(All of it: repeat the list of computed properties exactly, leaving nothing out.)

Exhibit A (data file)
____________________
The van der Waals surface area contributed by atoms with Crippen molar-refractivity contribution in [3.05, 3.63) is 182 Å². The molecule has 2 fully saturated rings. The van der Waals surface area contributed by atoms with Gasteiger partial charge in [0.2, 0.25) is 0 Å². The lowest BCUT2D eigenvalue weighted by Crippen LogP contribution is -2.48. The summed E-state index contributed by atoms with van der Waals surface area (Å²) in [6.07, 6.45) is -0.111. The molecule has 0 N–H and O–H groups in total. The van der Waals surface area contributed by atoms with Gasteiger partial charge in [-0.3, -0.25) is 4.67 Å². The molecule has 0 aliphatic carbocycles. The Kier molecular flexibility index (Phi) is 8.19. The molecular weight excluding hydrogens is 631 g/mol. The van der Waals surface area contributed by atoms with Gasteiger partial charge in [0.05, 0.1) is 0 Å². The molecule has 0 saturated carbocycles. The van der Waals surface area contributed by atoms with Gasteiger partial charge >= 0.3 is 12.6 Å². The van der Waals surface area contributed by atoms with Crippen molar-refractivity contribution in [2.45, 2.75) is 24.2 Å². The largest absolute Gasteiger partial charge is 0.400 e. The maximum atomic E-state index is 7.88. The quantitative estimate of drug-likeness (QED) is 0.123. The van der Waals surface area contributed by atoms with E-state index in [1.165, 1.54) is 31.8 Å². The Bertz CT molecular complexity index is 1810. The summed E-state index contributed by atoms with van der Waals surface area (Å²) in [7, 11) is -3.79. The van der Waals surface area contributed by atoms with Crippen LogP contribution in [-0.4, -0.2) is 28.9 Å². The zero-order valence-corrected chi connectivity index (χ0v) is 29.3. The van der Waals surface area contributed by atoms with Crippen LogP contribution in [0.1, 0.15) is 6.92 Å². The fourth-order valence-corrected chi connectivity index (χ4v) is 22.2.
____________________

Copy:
The van der Waals surface area contributed by atoms with Crippen molar-refractivity contribution in [3.05, 3.63) is 182 Å². The molecule has 2 fully saturated rings. The van der Waals surface area contributed by atoms with Gasteiger partial charge in [0.2, 0.25) is 0 Å². The lowest BCUT2D eigenvalue weighted by Crippen LogP contribution is -2.48. The summed E-state index contributed by atoms with van der Waals surface area (Å²) in [6.07, 6.45) is -0.111. The molecule has 0 N–H and O–H groups in total. The van der Waals surface area contributed by atoms with Gasteiger partial charge in [-0.3, -0.25) is 4.67 Å². The molecule has 0 aliphatic carbocycles. The Kier molecular flexibility index (Phi) is 8.19. The molecular weight excluding hydrogens is 631 g/mol. The van der Waals surface area contributed by atoms with Gasteiger partial charge in [0.05, 0.1) is 0 Å². The molecule has 0 saturated carbocycles. The van der Waals surface area contributed by atoms with Gasteiger partial charge >= 0.3 is 12.6 Å². The van der Waals surface area contributed by atoms with Crippen molar-refractivity contribution in [2.45, 2.75) is 24.2 Å². The largest absolute Gasteiger partial charge is 0.400 e. The maximum atomic E-state index is 7.88. The quantitative estimate of drug-likeness (QED) is 0.123. The van der Waals surface area contributed by atoms with E-state index in [1.165, 1.54) is 31.8 Å². The Bertz CT molecular complexity index is 1810. The summed E-state index contributed by atoms with van der Waals surface area (Å²) in [7, 11) is -3.79. The van der Waals surface area contributed by atoms with Crippen LogP contribution in [-0.4, -0.2) is 28.9 Å². The zero-order valence-corrected chi connectivity index (χ0v) is 29.3. The van der Waals surface area contributed by atoms with Crippen LogP contribution in [0.1, 0.15) is 6.92 Å². The fourth-order valence-corrected chi connectivity index (χ4v) is 22.2.